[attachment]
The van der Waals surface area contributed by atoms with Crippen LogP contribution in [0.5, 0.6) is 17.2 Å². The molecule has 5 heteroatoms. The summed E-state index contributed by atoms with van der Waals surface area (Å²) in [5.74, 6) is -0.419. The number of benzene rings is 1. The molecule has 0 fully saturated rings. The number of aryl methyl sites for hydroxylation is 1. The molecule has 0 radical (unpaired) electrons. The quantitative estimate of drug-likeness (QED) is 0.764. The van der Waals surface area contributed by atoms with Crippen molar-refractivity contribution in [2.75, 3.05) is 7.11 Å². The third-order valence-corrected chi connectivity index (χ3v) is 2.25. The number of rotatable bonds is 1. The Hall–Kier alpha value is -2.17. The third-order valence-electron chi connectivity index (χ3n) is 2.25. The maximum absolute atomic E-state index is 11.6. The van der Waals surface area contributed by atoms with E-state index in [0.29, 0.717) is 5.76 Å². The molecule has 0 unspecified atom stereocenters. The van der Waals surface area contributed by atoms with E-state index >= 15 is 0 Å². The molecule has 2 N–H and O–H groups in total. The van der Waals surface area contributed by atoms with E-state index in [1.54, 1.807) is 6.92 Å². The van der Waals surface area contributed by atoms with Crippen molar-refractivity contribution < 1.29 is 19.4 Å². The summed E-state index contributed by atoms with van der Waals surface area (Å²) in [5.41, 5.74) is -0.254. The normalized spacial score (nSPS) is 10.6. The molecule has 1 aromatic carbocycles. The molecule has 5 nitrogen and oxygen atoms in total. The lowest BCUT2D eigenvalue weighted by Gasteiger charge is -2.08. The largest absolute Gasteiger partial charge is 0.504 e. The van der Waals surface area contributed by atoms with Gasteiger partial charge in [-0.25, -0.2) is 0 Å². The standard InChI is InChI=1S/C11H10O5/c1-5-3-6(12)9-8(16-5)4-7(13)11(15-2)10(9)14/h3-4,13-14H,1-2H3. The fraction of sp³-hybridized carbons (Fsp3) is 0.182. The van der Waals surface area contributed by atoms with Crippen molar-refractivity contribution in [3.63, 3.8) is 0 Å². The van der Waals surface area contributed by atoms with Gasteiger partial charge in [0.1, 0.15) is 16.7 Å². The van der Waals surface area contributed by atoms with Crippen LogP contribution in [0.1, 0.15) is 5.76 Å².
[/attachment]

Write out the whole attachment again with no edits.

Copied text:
The van der Waals surface area contributed by atoms with Crippen LogP contribution in [0.5, 0.6) is 17.2 Å². The molecule has 5 heteroatoms. The summed E-state index contributed by atoms with van der Waals surface area (Å²) in [5.74, 6) is -0.419. The number of benzene rings is 1. The molecule has 0 fully saturated rings. The number of aryl methyl sites for hydroxylation is 1. The molecule has 0 radical (unpaired) electrons. The quantitative estimate of drug-likeness (QED) is 0.764. The van der Waals surface area contributed by atoms with Crippen molar-refractivity contribution in [2.75, 3.05) is 7.11 Å². The third-order valence-corrected chi connectivity index (χ3v) is 2.25. The number of rotatable bonds is 1. The Hall–Kier alpha value is -2.17. The third-order valence-electron chi connectivity index (χ3n) is 2.25. The maximum absolute atomic E-state index is 11.6. The van der Waals surface area contributed by atoms with E-state index in [0.29, 0.717) is 5.76 Å². The molecule has 0 unspecified atom stereocenters. The van der Waals surface area contributed by atoms with E-state index >= 15 is 0 Å². The molecule has 2 N–H and O–H groups in total. The van der Waals surface area contributed by atoms with E-state index in [1.54, 1.807) is 6.92 Å². The van der Waals surface area contributed by atoms with Crippen molar-refractivity contribution < 1.29 is 19.4 Å². The summed E-state index contributed by atoms with van der Waals surface area (Å²) in [5.41, 5.74) is -0.254. The normalized spacial score (nSPS) is 10.6. The molecule has 1 aromatic carbocycles. The molecule has 5 nitrogen and oxygen atoms in total. The lowest BCUT2D eigenvalue weighted by Gasteiger charge is -2.08. The largest absolute Gasteiger partial charge is 0.504 e. The van der Waals surface area contributed by atoms with Gasteiger partial charge in [-0.25, -0.2) is 0 Å². The standard InChI is InChI=1S/C11H10O5/c1-5-3-6(12)9-8(16-5)4-7(13)11(15-2)10(9)14/h3-4,13-14H,1-2H3. The fraction of sp³-hybridized carbons (Fsp3) is 0.182. The van der Waals surface area contributed by atoms with Crippen molar-refractivity contribution in [3.63, 3.8) is 0 Å². The van der Waals surface area contributed by atoms with Gasteiger partial charge in [0.1, 0.15) is 16.7 Å². The van der Waals surface area contributed by atoms with Crippen LogP contribution in [0.1, 0.15) is 5.76 Å².